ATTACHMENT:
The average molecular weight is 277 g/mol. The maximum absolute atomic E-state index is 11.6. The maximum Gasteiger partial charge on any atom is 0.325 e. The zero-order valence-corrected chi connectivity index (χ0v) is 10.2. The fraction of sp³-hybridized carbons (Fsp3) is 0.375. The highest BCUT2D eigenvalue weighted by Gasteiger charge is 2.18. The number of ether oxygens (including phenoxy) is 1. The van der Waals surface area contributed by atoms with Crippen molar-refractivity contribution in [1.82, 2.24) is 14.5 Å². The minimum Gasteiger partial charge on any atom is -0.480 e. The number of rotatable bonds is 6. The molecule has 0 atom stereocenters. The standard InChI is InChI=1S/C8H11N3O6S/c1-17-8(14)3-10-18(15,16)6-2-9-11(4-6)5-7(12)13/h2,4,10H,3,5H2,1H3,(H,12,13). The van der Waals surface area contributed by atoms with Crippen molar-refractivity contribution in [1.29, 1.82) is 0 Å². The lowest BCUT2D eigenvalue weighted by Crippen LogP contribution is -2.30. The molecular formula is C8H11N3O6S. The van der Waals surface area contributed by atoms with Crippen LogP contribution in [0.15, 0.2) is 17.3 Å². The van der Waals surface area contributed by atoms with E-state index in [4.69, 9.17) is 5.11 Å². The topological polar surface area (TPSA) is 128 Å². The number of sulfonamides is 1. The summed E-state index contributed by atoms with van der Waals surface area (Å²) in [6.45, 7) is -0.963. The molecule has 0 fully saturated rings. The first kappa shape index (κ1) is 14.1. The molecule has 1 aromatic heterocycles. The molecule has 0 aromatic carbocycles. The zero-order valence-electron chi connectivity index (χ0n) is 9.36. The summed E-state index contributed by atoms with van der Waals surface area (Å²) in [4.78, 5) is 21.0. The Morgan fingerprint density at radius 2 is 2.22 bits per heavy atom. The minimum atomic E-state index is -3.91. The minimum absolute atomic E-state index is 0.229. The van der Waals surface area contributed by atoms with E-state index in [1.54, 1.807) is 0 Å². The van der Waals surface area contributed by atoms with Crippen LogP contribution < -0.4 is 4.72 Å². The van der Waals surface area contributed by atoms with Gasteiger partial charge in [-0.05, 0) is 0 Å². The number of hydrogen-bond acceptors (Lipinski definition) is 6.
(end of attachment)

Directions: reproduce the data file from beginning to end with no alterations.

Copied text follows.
The average molecular weight is 277 g/mol. The maximum absolute atomic E-state index is 11.6. The maximum Gasteiger partial charge on any atom is 0.325 e. The zero-order valence-corrected chi connectivity index (χ0v) is 10.2. The fraction of sp³-hybridized carbons (Fsp3) is 0.375. The highest BCUT2D eigenvalue weighted by Gasteiger charge is 2.18. The number of ether oxygens (including phenoxy) is 1. The van der Waals surface area contributed by atoms with Crippen molar-refractivity contribution in [1.82, 2.24) is 14.5 Å². The minimum Gasteiger partial charge on any atom is -0.480 e. The number of rotatable bonds is 6. The molecule has 0 atom stereocenters. The standard InChI is InChI=1S/C8H11N3O6S/c1-17-8(14)3-10-18(15,16)6-2-9-11(4-6)5-7(12)13/h2,4,10H,3,5H2,1H3,(H,12,13). The van der Waals surface area contributed by atoms with Crippen molar-refractivity contribution in [1.29, 1.82) is 0 Å². The lowest BCUT2D eigenvalue weighted by Crippen LogP contribution is -2.30. The molecular formula is C8H11N3O6S. The van der Waals surface area contributed by atoms with Crippen LogP contribution in [0.15, 0.2) is 17.3 Å². The van der Waals surface area contributed by atoms with E-state index in [4.69, 9.17) is 5.11 Å². The topological polar surface area (TPSA) is 128 Å². The number of sulfonamides is 1. The summed E-state index contributed by atoms with van der Waals surface area (Å²) in [6.45, 7) is -0.963. The molecule has 0 fully saturated rings. The first kappa shape index (κ1) is 14.1. The molecule has 1 aromatic heterocycles. The molecule has 0 aromatic carbocycles. The zero-order valence-electron chi connectivity index (χ0n) is 9.36. The summed E-state index contributed by atoms with van der Waals surface area (Å²) in [4.78, 5) is 21.0. The Morgan fingerprint density at radius 2 is 2.22 bits per heavy atom. The minimum atomic E-state index is -3.91. The minimum absolute atomic E-state index is 0.229. The van der Waals surface area contributed by atoms with E-state index in [1.54, 1.807) is 0 Å². The van der Waals surface area contributed by atoms with Crippen LogP contribution < -0.4 is 4.72 Å². The van der Waals surface area contributed by atoms with Gasteiger partial charge in [-0.05, 0) is 0 Å². The number of hydrogen-bond acceptors (Lipinski definition) is 6.